"Desert cleanup - Route 768" (News.bytes Extra)
Route 768 in the BLM's California Desert District included a pit that was full of household trash, tin cans, automotive parts, and an old car that was cut into several pieces. A crew worked to remove the trash and car parts, which were loaded into trucks and taken to the landfill.
… is part of a national program to promote the preservation of our Nation's heritage. In California, the program is sponsored by the Society for California Archaeology and is supported by the Bureau of Land Management and other agencies. California Archaeology Month is observed in October to integrate with California's K-12 educational curriculum on Native American and California history. The BLM Hollister Field Office’s efforts to promote Archaeology Month received public and professional recognition with a front-page link from the Society of California Archaeology to BLM Hollister’s archaeology page:
"BLM Resource Advisory Council meets Nov. 7-8 in Alturas"(BLM, 10/22/12)
Agenda topics include updates on recent large wildfires and planned recovery efforts, a status report on conservation planning for greater sage-grouse, updates on wild horse and burro management, the status of a possible land acquisition from PG&E, an update on proposals for geothermal energy development in the Medicine Lake Highlands and a status report on management of the Alturas and Surprise field offices.
"Medical pot growers ravage California forest habitat" (Sacramento Bee, 10/21/12)
"A rush to profit from patient demand for pot has resulted in irresponsible forest clearing, illegal stream diversions, and careless pesticide and fertilizer use that has polluted waterways and killed wildlife, state and local government officials said … Medical marijuana grows fall into a different category from illegal 'trespass grows,' which tend to be hidden on public land and maintained by criminal organizations ... But the environmental problems they create are similar, in large part because the state's ability to regulate marijuana cultivation remains hazy."
"New museum exhibit features area naturalists" (Santa Cruz Sentinel, 10/18/12)
"Keen Eyes and Curious Minds," the Santa Cruz Museum of Natural History's new exhibit "was created was created in partnership with the Bureau of Land Management and the UCSC Natural History Museum Collections and explores the lives of Santa Cruz-area naturalists Daniel Miller and Randall Morgan through artifacts, images and hands-on exploration labs. 'Visitors will learn how everything from an Ohlone tiger beetle to a great white shark can open our eyes, ears and minds to a greater stewardship of nature,' said Daniel Harder, museum executive director." The exhibit runs through Feb. 23.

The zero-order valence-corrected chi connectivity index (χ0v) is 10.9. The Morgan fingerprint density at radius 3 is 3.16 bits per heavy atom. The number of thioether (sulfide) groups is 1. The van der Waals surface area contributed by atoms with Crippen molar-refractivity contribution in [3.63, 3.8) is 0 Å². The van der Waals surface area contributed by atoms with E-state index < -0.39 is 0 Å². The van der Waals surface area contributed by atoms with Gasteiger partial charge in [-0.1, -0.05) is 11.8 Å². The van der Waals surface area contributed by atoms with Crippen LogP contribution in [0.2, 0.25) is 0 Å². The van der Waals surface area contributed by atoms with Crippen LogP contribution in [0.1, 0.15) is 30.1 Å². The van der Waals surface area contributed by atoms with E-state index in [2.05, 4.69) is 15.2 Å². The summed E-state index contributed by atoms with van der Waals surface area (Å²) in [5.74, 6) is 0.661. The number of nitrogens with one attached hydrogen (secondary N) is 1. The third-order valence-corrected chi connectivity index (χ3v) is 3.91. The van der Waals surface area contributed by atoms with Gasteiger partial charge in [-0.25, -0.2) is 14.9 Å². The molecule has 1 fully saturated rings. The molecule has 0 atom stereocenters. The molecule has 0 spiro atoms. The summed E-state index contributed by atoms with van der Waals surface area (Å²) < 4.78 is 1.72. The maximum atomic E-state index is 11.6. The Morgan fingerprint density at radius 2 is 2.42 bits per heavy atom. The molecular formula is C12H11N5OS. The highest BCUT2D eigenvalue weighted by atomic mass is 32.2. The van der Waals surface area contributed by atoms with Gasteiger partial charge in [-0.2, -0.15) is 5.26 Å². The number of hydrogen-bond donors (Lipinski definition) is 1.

"Current job openings - BLM California" (USAJOBS website)
|NATIONAL, OTHER STATE AND DEPARTMENT of the INTERIOR ITEMS
"Arizonans to vote on taking Grand Canyon, other lands from federal control" (Reuters on NBC, 10/23/12)
"Proposition 120 would amend the state's constitution to declare Arizona's sovereignty and jurisdiction over the 'air, water, public lands, minerals, wildlife and other natural resources within the state's boundaries.' The measure is the latest salvo in the so-called "sagebrush revolt' ... aiming to take back control of major swaths of land owned by various federal agencies, much of it by the Interior Department's Bureau of Land Management."
|WILDLIFE TRIVIA answer and related websites
(b.) Chipmunks wake up periodically and eat from stored food supplies.
SOURCE: "Least Chipmunk - Tamias minimus" (BLM California wildlife database)
More wildlife news from your public lands (and elsewhere):
"Picture-perfect pond to protect the OV pupfish" (Inyo Register, 10/25/12)
"The Bishop Paiute Tribe Native Fish Refuge continues its efforts to preserve native desert fish populations while creating opportunities for cultural and environmental education, preserving tribal links to its past and furnishing a public recreation venue ... The refuge can be accessed from the Cultural Center parking lot, the US Forest Service/Bureau of Land Management parking lot ... and the pathway that crosses See Vee Lane. The pathways are important, said [Brian Adkins, director of the Bishop Paiute Tribe’s Environmental Management Office], providing 'more opportunities for health walks, exercise, bird watching, species recovery and environmental and cultural education'."
BLM critter camera captures candid photos of Colorado wildlife" (Denver Post, 10/22/12)
"A menagerie of wildlife has been captured by "critter cams" placed on or near wildland water tanks along Colorado's Front Range. The U.S. Bureau of Land Management Colorado cameras have captured bear, mountain lions, bobcat, elk, coyotes, fox, even wild turkeys, as the animals approach the tanks to take a cool drink, or perhaps even a bath ... Biologists with the BLM use the water tanks, known as 'guzzlers,' to 'manage grazing and increase water access for wildlife'."
"Thanks to whales, oceans used to be as loud as a rock concert" (Los Angeles Times, 10/23/12)
"Industrial whaling appears to have had an unexpected consequence: It turned down the volume in the oceans, according to research presented this week at the annual meeting of the Acoustical Society of America in Kansas City, Mo."
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News.bytes published by
Bureau of Land Management
California State Office
2800 Cottage Way, Suite W-1834
Sacramento, Ca 95825